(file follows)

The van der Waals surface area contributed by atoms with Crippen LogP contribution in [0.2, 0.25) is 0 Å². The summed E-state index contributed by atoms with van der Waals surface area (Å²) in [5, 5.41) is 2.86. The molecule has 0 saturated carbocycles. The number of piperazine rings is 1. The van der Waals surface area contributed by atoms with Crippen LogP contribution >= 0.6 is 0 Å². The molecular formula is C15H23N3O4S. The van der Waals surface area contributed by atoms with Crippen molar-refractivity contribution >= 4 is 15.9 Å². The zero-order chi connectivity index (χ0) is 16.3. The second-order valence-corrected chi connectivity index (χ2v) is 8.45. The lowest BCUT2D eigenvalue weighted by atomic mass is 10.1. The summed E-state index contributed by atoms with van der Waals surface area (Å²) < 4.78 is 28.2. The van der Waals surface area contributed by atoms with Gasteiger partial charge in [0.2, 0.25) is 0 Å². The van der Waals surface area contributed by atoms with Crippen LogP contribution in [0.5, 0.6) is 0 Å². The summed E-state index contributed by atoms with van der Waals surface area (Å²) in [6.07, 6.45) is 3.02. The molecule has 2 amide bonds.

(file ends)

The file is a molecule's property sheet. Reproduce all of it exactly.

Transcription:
The van der Waals surface area contributed by atoms with Crippen LogP contribution in [0.2, 0.25) is 0 Å². The summed E-state index contributed by atoms with van der Waals surface area (Å²) in [5, 5.41) is 2.86. The molecule has 0 saturated carbocycles. The number of piperazine rings is 1. The van der Waals surface area contributed by atoms with Crippen LogP contribution >= 0.6 is 0 Å². The molecular formula is C15H23N3O4S. The van der Waals surface area contributed by atoms with Crippen molar-refractivity contribution >= 4 is 15.9 Å². The zero-order chi connectivity index (χ0) is 16.3. The second-order valence-corrected chi connectivity index (χ2v) is 8.45. The lowest BCUT2D eigenvalue weighted by atomic mass is 10.1. The summed E-state index contributed by atoms with van der Waals surface area (Å²) < 4.78 is 28.2. The van der Waals surface area contributed by atoms with Gasteiger partial charge in [0.2, 0.25) is 0 Å². The van der Waals surface area contributed by atoms with Crippen LogP contribution in [0.5, 0.6) is 0 Å². The summed E-state index contributed by atoms with van der Waals surface area (Å²) in [6.07, 6.45) is 3.02. The molecule has 2 amide bonds.